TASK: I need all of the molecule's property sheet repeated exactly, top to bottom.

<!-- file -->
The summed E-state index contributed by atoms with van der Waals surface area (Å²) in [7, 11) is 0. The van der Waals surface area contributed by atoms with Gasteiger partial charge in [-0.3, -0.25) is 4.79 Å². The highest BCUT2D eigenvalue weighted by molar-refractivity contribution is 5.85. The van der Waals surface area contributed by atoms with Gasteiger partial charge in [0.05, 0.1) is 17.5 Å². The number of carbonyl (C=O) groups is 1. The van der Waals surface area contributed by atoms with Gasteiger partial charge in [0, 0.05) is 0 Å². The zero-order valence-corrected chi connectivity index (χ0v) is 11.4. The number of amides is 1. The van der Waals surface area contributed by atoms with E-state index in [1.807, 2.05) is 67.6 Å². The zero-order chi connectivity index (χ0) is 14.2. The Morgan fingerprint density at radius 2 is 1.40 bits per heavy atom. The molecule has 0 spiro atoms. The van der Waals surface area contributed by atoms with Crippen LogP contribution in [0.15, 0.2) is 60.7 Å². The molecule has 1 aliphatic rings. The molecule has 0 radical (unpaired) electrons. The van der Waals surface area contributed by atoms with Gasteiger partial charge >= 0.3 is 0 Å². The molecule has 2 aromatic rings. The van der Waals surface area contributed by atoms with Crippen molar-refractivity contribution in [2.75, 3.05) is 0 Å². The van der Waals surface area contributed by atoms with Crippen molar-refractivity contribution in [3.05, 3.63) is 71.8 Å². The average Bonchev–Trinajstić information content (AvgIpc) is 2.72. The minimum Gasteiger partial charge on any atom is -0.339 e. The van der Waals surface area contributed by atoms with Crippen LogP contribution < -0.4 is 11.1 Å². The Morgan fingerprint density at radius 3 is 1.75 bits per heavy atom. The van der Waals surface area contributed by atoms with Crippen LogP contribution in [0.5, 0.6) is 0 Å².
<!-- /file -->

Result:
The summed E-state index contributed by atoms with van der Waals surface area (Å²) in [7, 11) is 0. The van der Waals surface area contributed by atoms with Gasteiger partial charge in [-0.3, -0.25) is 4.79 Å². The highest BCUT2D eigenvalue weighted by molar-refractivity contribution is 5.85. The van der Waals surface area contributed by atoms with Gasteiger partial charge in [0.05, 0.1) is 17.5 Å². The number of carbonyl (C=O) groups is 1. The van der Waals surface area contributed by atoms with Gasteiger partial charge in [0, 0.05) is 0 Å². The zero-order valence-corrected chi connectivity index (χ0v) is 11.4. The number of amides is 1. The van der Waals surface area contributed by atoms with E-state index in [1.807, 2.05) is 67.6 Å². The zero-order chi connectivity index (χ0) is 14.2. The Morgan fingerprint density at radius 2 is 1.40 bits per heavy atom. The molecule has 0 spiro atoms. The van der Waals surface area contributed by atoms with Crippen LogP contribution in [0.15, 0.2) is 60.7 Å². The molecule has 1 aliphatic rings. The molecule has 0 radical (unpaired) electrons. The van der Waals surface area contributed by atoms with Gasteiger partial charge >= 0.3 is 0 Å². The molecule has 2 aromatic rings. The van der Waals surface area contributed by atoms with Crippen molar-refractivity contribution in [2.75, 3.05) is 0 Å². The van der Waals surface area contributed by atoms with Crippen molar-refractivity contribution in [3.05, 3.63) is 71.8 Å². The average Bonchev–Trinajstić information content (AvgIpc) is 2.72. The minimum Gasteiger partial charge on any atom is -0.339 e. The van der Waals surface area contributed by atoms with Crippen LogP contribution < -0.4 is 11.1 Å². The Morgan fingerprint density at radius 3 is 1.75 bits per heavy atom. The van der Waals surface area contributed by atoms with Crippen LogP contribution in [0.5, 0.6) is 0 Å².